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Translating military skills for civilian employers

Friday, March 29th, 2013

Chamber of Commerce Personal Resume EngineAt the New York Times “At War” blog, James Dao takes a look at the US Chamber of Commerce Foundation’s “Hiring Our Heroes” effort to help military veterans find jobs in the civilian world.  As Dao recounts, Kevin Schmiegel, a retired Marine Corps lieutenant colonel and executive director of Hiring Our Heroes, organized a team last year to create a “Personal Branding Resume Engine,” a website that helps veterans translate their military experience into jobs that civilian employers can understand. Unveiled this week at a job fair at the 69th Regiment Armory in Manhattan, the resume engine was developed with the help from Fortune 500 human resources managers.

Dao has more:

The goal was to create something that was easy to use, so they modeled the engine on the popular Turbo Tax software, with plenty of pull-down menus to help novice job seekers navigate a thicket of résumé categories, from education to military training to personal skills.

The engine does most of the hard work. Type in a military occupational specialty and the pull-down menu translates it for you. An 88m? A motor transport officer. But that’s not all. It then offers a concise explanation of what that job entailed: “Operated wheel vehicles and equipment over varied terrain and roadways. Managed loading and unloading of personnel and equipment being transported.” . . .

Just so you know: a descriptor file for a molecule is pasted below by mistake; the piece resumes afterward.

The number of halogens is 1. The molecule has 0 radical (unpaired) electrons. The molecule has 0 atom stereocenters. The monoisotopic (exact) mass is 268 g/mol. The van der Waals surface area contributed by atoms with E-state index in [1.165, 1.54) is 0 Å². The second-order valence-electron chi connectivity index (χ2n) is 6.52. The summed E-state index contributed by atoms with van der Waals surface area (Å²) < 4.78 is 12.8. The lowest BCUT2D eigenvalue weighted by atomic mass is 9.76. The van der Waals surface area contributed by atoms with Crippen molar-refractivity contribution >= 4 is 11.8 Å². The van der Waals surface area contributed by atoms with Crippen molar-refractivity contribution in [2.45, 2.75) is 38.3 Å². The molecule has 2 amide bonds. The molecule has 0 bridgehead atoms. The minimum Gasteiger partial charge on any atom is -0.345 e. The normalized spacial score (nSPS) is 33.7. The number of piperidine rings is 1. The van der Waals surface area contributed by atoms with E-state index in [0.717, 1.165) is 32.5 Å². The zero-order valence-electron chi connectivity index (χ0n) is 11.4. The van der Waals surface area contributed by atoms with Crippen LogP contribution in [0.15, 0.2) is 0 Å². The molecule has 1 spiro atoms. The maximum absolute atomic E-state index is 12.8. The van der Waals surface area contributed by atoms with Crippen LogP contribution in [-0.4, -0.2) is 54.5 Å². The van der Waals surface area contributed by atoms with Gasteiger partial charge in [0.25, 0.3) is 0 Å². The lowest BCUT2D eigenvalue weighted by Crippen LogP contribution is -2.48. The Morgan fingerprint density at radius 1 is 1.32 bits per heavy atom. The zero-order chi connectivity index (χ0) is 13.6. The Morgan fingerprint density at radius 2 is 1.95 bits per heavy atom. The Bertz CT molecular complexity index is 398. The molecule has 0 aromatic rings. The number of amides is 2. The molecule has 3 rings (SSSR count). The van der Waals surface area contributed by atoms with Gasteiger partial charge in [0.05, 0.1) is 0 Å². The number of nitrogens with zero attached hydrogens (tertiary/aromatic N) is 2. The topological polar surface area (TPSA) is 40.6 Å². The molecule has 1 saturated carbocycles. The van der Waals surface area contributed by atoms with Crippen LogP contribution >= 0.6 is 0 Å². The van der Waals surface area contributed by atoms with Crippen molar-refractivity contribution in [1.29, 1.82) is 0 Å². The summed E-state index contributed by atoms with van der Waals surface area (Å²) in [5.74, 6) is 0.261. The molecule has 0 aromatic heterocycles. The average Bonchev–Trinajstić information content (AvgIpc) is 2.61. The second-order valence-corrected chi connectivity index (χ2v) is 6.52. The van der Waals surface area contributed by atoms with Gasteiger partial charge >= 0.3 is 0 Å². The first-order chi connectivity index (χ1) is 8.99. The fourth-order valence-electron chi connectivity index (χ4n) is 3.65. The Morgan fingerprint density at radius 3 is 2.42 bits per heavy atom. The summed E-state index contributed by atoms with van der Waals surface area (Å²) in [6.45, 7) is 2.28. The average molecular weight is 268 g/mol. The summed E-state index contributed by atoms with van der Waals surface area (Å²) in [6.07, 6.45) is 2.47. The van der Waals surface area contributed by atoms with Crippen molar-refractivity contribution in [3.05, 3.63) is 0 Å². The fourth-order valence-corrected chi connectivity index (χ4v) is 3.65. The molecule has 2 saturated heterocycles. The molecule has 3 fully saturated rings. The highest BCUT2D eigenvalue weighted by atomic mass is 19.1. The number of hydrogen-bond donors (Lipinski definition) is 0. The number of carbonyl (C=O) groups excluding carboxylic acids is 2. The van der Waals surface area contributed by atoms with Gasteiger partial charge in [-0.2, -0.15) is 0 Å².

Hiring Our Heroes hopes that the language in the job translations will also help veterans articulate their military experiences in more enticing ways during job interviews. “This is taking talking points and making them useful for veterans,” said Ross Cohen, an Army veteran who is senior director for Hiring Our Heroes. . . .

Mr. Schmiegel said that though he supports splashy drives by big corporations to hire veterans, he suspects many of those campaigns result in the hiring of college-educated officers who would have found jobs anyway.

The key to breaking the high unemployment rate among post-9/11 veterans – 9.4 percent in February, down from a year earlier but still above the national average of 7.7 – is to focus on veterans under 25 who have only high school educations, Mr. Schmiegel said. Most of those veterans will be sergeants (E-5) or junior enlisted troops.

“These are kids who left high school, volunteered for the military and now are talking to employers for the first time,” he said.

Hiring Our Heroes plans to train job seekers on the résumé engine at all of the more than 230 job fairs it expects to hold by the end of the year across the country. It also hopes the Pentagon will allow training on the engine at big bases like Camp Pendleton, where hundreds of Marines separate from the military every week.

“I think a lot of the issues that young veterans face stem from unemployment: substance abuse, suicide, divorce,” Mr. Schmiegel said. “I think we are at a critical juncture. Many of the one million troops that will leave military in the next few years will fall through cracks. We need to do everything we can to get them jobs.”

Read more about Hiring Our Heroes here, and if you know any veterans in the job market, be sure to point them to the Resume Engine.

AEI